Benefit for homeless youth with HIV

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    Pathways to Community Services, Inc., a newly established nonprofit organization, is in the process of buying a facility on the east side with space to house 85 to 100 youth between 16 and 26 who have HIV.

    To help raise money to purchase the building, Pathways will hold its first annual fundraiser, called “Sleepout 2009,” at Historic Fort Wayne on Sept. 18.

    Anthony Douglas, Pathways president, said the sleepout will take place from 8 p.m. to 7 a.m. A lot of live entertainment has been scheduled, and various restaurants have donated food for the food court.

    He also said there will be great outdoor movies shown on a donated 26 ft. inflatable screen and audio equipment, and that members of the City Council have been invited as has the mayor.

    There will also be free blood pressure and blood sugar checks.

    The building, which had served as a residential facility in the past and has been vacant less than a year, will be called the Mendota Transitional Home.

    Residents would stay in the Mendota Transitional Home for two years. During that time they will have gone through a series of courses to help them prepare to live independently, while still obtaining all the required medications and treatments necessary to live a productive life.

    While this facility will be for men, a similar facility for women will come later.

    Those who enroll in the program are expected to conduct themselves professionally at all times. No sexual behavior among residents is permitted on the premises.

    In addition, those who haven’t finished high school will be expected to do so, or at least earn a GED. After that, residents will be encouraged to go on to higher levels of education. It doesn’t necessarily have to be a full-fledged university. It can be some type of vocational training. The program will also have a vocational component that will let participants learn a skilled trade.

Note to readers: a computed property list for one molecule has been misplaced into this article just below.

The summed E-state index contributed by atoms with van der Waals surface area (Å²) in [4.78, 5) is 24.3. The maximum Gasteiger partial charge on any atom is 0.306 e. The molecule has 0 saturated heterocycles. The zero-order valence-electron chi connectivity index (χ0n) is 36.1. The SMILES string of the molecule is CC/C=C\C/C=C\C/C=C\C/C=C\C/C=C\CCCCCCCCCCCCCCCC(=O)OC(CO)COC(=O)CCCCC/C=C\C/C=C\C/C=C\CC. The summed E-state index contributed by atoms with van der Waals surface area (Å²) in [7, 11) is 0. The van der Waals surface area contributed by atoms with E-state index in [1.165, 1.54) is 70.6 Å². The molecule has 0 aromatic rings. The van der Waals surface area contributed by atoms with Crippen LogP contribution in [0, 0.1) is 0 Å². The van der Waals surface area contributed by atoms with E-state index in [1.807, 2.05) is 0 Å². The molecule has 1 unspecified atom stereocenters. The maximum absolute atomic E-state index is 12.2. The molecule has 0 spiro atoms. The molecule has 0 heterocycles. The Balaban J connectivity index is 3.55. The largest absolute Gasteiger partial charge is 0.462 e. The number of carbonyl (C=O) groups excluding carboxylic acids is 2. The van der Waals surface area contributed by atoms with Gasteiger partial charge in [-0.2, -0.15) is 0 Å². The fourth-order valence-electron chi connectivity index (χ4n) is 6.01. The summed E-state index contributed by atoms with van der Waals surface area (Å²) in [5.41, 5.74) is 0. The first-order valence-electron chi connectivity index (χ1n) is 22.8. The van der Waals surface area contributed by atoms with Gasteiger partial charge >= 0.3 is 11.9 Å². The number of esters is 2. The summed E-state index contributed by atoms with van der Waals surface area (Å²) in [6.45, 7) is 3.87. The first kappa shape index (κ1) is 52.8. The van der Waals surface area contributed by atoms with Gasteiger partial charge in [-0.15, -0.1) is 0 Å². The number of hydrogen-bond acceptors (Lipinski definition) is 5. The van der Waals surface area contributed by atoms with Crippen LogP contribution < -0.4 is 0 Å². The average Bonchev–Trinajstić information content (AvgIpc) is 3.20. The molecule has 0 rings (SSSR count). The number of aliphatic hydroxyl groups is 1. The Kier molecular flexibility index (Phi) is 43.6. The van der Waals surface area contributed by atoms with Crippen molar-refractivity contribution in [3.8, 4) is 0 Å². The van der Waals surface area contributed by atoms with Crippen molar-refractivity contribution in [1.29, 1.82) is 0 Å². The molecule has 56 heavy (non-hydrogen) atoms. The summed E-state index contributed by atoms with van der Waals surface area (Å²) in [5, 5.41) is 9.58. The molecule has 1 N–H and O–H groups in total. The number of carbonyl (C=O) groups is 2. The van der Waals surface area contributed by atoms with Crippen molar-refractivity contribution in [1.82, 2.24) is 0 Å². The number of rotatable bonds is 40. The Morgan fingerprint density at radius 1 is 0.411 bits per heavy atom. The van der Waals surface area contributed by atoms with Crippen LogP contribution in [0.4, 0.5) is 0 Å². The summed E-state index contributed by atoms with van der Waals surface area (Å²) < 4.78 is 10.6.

For those older participants who’ve already finished school, the program will have an employment component.

    In addition to the transitional housing facility, Pathways will also have a drop-in center, for those homeless individuals who are not registered residents of the program. They will have access to showers, washers and dryers, and a hot meal.

    The building used for the transitional housing will not have a sign outside identifying it as facility for young men with HIV, Douglas noted, and other programs will also be taking place in the facility.

    “We’ve spoken with other agencies and they’re going to do some collaborations with us,” Douglas said. “So there’ll be plenty of other programs that are run out of that building. So I don’t think it will put a significant spotlight on one population.”

    The program is written and designed to offer therapeutic services, educational services, vocational services and medical care and treatment.

    “During the time that you’re actually in the program, we’re steadily building confidence in you, letting you know that just because you’ve been diagnosed that is not a death sentence now,” he said. “You still can live a full and productive life. You deserve that right, just as any other citizen.”

    Because the program’s clients are homeless, Douglas said they don’t have the means to obtain the often costly medication they need to survive. They also may not have the know-how or the necessary information on how to obtain such services.

    “Once you come to us, there’s a full complete physical, mental, dental, all that screening,” he said. “You get the case management; there’s case managers that follow you from beginning to end. You get all the medical care, treatment, medication, all that.”

    Douglas, who has worked in the health and human service industry since 1991, said he’d always had a soft heart for those who were less fortunate and homeless. He would constantly see youth wandering aimlessly up and down Woodward Avenue and thought they need to be doing something.

    He reiterated that having HIV is no longer a death sentence.

    He didn’t set a goal of how much he wants to raise at Sleepout 2009, but said he’d be “absolutely astounded” if he could raise $100,000.

    For ticket prices to Sleepout 2009 and for more information about Pathways to Community Services, Inc., call Anthony Douglas at (313) 685-3929.

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